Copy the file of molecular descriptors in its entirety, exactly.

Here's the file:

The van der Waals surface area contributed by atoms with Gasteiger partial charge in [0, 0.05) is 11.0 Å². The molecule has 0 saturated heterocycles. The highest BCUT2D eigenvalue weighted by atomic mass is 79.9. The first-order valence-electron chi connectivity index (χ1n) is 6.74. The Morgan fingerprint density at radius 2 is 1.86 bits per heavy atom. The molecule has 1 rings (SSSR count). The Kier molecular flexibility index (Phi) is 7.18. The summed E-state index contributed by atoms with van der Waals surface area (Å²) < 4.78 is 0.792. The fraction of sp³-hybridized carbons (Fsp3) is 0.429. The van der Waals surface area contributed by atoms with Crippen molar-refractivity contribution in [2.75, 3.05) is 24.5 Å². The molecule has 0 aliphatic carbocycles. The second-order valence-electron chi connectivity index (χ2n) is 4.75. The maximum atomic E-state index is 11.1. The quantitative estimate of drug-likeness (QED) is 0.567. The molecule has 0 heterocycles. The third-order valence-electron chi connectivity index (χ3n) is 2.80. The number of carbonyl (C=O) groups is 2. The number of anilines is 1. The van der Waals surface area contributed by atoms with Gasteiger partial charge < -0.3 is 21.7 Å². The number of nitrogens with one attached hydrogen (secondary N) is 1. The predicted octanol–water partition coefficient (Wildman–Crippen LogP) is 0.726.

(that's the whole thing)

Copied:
The van der Waals surface area contributed by atoms with Gasteiger partial charge in [0, 0.05) is 11.0 Å². The molecule has 0 saturated heterocycles. The highest BCUT2D eigenvalue weighted by atomic mass is 79.9. The first-order valence-electron chi connectivity index (χ1n) is 6.74. The Morgan fingerprint density at radius 2 is 1.86 bits per heavy atom. The molecule has 1 rings (SSSR count). The Kier molecular flexibility index (Phi) is 7.18. The summed E-state index contributed by atoms with van der Waals surface area (Å²) < 4.78 is 0.792. The fraction of sp³-hybridized carbons (Fsp3) is 0.429. The van der Waals surface area contributed by atoms with Crippen molar-refractivity contribution in [2.75, 3.05) is 24.5 Å². The molecule has 0 aliphatic carbocycles. The second-order valence-electron chi connectivity index (χ2n) is 4.75. The maximum atomic E-state index is 11.1. The quantitative estimate of drug-likeness (QED) is 0.567. The molecule has 0 heterocycles. The third-order valence-electron chi connectivity index (χ3n) is 2.80. The number of carbonyl (C=O) groups is 2. The number of anilines is 1. The van der Waals surface area contributed by atoms with Gasteiger partial charge < -0.3 is 21.7 Å². The number of nitrogens with one attached hydrogen (secondary N) is 1. The predicted octanol–water partition coefficient (Wildman–Crippen LogP) is 0.726.